* Force Estate: Kristof was detained in Bahrain in late 2012 the same week NBC News chief foreign correspondent Richard Engel and crew were kidnapped in Syria. Earlier, but reported later, a journalist with North Andover family was kidnapped in Syria. American media, even from elite outlets, are hardly untouchable. For all that plagues the press, what they do abroad – and even what Duggan does here – is not safe.
* Tora Bora? Anyone? Bueller?: With “Zero Dark Thirty” on the bin Laden kill in theaters and as history teacher for my day (and night) job, I wonder if the modern asymmetric War on Terror will yield any “battles” for the textbooks or common curriculum. It’s been 11-plus years.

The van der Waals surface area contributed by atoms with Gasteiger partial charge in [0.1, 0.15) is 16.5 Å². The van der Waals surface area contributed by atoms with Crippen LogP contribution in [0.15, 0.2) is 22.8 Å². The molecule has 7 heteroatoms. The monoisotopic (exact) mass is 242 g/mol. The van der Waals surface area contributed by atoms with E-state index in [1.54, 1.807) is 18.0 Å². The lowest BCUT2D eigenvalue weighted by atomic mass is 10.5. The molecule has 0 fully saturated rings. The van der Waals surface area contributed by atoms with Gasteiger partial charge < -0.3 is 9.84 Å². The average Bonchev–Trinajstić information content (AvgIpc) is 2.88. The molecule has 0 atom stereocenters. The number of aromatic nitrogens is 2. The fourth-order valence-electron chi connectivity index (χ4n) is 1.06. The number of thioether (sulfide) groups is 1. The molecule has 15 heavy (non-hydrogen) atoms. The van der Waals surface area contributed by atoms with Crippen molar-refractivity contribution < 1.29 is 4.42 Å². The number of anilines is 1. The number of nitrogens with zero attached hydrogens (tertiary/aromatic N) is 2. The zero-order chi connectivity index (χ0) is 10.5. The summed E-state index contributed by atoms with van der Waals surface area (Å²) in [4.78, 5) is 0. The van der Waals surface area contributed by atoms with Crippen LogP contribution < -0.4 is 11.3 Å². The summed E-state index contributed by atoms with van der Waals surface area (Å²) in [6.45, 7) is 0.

* Kuster’s Stand: WMUR9 (NH ABC affiliate) wunderkind James Pindell predicts new NH-02 Rep. Annie Kuster will serve in Congress for a long time. The Democrat came back from a narrow loss in 2010 to unseat Rep. Charlie Bass by really, truly “wuhrkin’ hahd,” not by just riding President Obama’s coattails. Colin van Ostern, who managed Kuster’s first campaign, won a seat on New Hampshire’s Executive Council and is a name to watch. If you find an insider’s Intrade, bet on him for a future governor.
* “Paying Attention!”: If you’ve paid attention this far, you’re likely a listener of Tommy’s radio program on 980WCAP. I went to hear the singer-songwriter of the show’s eponymous theme song, Lowell’s Melvern Taylor, at no-cover TOAD in Cambridge last month. He plays the ukulele non-ironically and might be the only hip hipster I know.
Alex Talcott, Durham NH, is the public affairs principal of Vaura Consulting LLC and a college and college preparatory history instructor. Email: VauraConsulting@gmail.com